Following the contentious holiday selling season for flat-panel TV, pricing and consumer preference for video-display technology will likely remain at the forefront of retailer concerns through the balance of 2007.
While dealers, distributors and other industry players believe that the worst of the price drops are over, they still anticipate further price compression as LCD attempts to displace plasma as the large-screen technology of choice in flat panel and suppliers continue to jockey for market share amid an expected vendor shakeout.
The outcome, they argue, is critical for retailers, as TV remains the lynchpin upon which all A/V attachment sales depend. The importance of the category has been repeatedly underscored by Circuit City CEO Phil Schoonover, who has declared advanced TV a "stake-in-the-ground" business for the chain. Circuit City also redesigned its stores' video departments before the holidays to better display its enhanced assortment, and issued an aggressive 125 percent price protection plan in the wake of Black Friday to secure its position in flat-panel TV.
Bill Trawick, president and executive director of NATM Buying Corp., believes that the flat-panel battles from last month's holiday selling season have spilled into the new year as the Super Bowl approaches, and that price points remain a "big concern" for dealers.
"The price erosion will continue this year," he said, "although not at the same pace as last year, when there were price drops of 40 percent to 50 percent in some categories."
Trawick also sees the competition between LCD and plasma display technologies heating up as pricing for the former begins to parallel the latter.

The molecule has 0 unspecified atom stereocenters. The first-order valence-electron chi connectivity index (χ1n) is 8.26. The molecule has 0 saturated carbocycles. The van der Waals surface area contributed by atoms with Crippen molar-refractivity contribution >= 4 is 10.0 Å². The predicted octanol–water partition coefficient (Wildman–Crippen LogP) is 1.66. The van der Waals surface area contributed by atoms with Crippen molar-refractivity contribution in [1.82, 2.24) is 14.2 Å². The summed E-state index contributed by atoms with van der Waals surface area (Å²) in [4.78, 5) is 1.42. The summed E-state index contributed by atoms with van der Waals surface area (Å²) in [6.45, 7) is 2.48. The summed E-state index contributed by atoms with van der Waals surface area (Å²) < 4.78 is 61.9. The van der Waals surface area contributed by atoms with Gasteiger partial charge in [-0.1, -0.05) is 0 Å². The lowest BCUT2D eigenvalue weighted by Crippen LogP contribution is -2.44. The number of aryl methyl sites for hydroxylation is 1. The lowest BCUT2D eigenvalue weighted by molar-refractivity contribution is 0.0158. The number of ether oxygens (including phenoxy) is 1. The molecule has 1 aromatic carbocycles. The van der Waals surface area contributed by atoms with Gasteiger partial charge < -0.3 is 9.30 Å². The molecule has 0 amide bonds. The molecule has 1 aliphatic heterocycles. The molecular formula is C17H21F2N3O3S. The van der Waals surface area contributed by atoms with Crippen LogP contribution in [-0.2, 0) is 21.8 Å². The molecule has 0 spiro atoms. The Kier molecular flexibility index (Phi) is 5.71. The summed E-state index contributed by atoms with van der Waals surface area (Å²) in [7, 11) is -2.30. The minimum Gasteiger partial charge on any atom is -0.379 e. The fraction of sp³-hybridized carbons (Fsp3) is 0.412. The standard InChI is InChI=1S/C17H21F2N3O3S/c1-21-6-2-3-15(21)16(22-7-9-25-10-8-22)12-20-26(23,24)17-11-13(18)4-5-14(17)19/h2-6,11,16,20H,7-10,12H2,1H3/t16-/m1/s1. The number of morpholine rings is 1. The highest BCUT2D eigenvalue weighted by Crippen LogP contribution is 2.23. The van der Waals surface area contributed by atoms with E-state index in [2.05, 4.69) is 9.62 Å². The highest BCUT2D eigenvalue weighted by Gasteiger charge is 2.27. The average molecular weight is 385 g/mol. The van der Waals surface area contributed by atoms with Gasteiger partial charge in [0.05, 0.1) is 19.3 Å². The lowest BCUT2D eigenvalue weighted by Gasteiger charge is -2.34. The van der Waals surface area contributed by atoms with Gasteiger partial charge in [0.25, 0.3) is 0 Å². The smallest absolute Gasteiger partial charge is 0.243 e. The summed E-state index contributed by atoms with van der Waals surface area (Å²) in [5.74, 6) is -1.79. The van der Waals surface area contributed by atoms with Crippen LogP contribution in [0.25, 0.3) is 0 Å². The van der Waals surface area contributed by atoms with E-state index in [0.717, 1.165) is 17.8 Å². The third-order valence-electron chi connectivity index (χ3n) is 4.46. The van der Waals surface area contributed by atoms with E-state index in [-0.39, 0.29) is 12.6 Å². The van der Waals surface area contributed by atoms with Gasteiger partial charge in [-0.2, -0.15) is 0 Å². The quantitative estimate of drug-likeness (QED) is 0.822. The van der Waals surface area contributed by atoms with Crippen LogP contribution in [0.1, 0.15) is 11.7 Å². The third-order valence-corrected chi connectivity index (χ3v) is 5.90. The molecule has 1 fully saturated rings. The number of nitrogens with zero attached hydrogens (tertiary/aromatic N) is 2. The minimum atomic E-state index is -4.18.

The long-term writing may already be on the wall, he suggested, as suppliers, most notably Toshiba, move out of the plasma display panel business. But Trawick isn't ready to write off plasma just yet. "The transition won't happen this year," he projected. "If the low price points are sustainable, I see another strong year for plasma. At this point, the consumer still likes the technology."
Regardless, Trawick anticipates a major shakeout of display suppliers of all stripes as the year progresses. "You've got four or five guys doing 85 percent of the business," he argued, "but there are 15 players out there. Something's got to give. It's a tough industry, and the vendors aren't making a lot of money. They're under a lot of pressure right now."
Other elements that must be factored into the HDTV equation this year is demand for 1,080p displays, and the outlook for rear-projection TVs. "1,080p is starting to get some play, and rear projection is still out there too," Trawick noted, "so there are a lot of unanswered questions. The only thing we know for sure is that we will sell a lot of TVs."
Joe McGuire, president and CEO of the Tweeter Home Entertainment Group, agrees that the industry will apply the brakes on flat-panel price compression. "The price declines will be a little less dramatic this year," he told analysts during a recent conference call. "Prices will stabilize because people were hurt last season. The price moves will be more muted and the pace of decline will shorten."
That's not to say, however, that deflation is over in flat-panel displays, as "the search for market share by dealers and manufacturers" continues to play out in the marketplace, he said. Gross margins, he added, will likely be impacted by the new pricing environment.
Nevertheless, McGuire believes that 2007 will be another robust year for flat-panel volume, as adoption continues to radiate across the country. "It will be another year of deep household penetration," he said, with plenty of replacement mileage left given the vast number of households that have yet to replace their 27-inch tube sets with flat-panel TVs.
Warren Chaiken, president and COO of Almo, the independent brown- and white-goods distributor, concurred. "You don't have a flat-panel TV in every living room yet," he said — and probably won't until after the analog cutoff and even sharper declines in flat-panel pricing.
"Pricing will have to get more realistic," Chaiken argued, especially in smaller LCD sizes where direct-view sets are still significantly more affordable.